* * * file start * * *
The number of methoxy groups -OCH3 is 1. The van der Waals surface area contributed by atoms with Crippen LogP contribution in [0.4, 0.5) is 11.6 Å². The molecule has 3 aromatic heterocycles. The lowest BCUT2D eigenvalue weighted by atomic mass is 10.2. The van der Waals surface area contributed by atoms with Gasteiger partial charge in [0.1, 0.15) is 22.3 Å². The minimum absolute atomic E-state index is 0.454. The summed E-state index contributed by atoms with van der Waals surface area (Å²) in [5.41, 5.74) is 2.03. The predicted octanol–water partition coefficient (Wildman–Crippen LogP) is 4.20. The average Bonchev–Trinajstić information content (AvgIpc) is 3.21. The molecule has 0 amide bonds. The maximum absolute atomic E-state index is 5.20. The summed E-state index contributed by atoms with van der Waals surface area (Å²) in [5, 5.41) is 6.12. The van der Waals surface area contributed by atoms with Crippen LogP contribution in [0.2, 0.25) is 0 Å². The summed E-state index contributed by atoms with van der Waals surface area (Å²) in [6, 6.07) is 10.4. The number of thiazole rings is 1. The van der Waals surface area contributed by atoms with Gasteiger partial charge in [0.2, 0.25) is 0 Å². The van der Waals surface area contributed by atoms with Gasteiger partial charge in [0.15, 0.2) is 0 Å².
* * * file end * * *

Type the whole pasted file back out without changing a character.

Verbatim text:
The number of methoxy groups -OCH3 is 1. The van der Waals surface area contributed by atoms with Crippen LogP contribution in [0.4, 0.5) is 11.6 Å². The molecule has 3 aromatic heterocycles. The lowest BCUT2D eigenvalue weighted by atomic mass is 10.2. The van der Waals surface area contributed by atoms with Gasteiger partial charge in [0.1, 0.15) is 22.3 Å². The minimum absolute atomic E-state index is 0.454. The summed E-state index contributed by atoms with van der Waals surface area (Å²) in [5.41, 5.74) is 2.03. The predicted octanol–water partition coefficient (Wildman–Crippen LogP) is 4.20. The average Bonchev–Trinajstić information content (AvgIpc) is 3.21. The molecule has 0 amide bonds. The maximum absolute atomic E-state index is 5.20. The summed E-state index contributed by atoms with van der Waals surface area (Å²) in [5, 5.41) is 6.12. The van der Waals surface area contributed by atoms with Crippen LogP contribution in [0.2, 0.25) is 0 Å². The summed E-state index contributed by atoms with van der Waals surface area (Å²) in [6, 6.07) is 10.4. The number of thiazole rings is 1. The van der Waals surface area contributed by atoms with Gasteiger partial charge in [0.2, 0.25) is 0 Å². The van der Waals surface area contributed by atoms with Gasteiger partial charge in [0.15, 0.2) is 0 Å².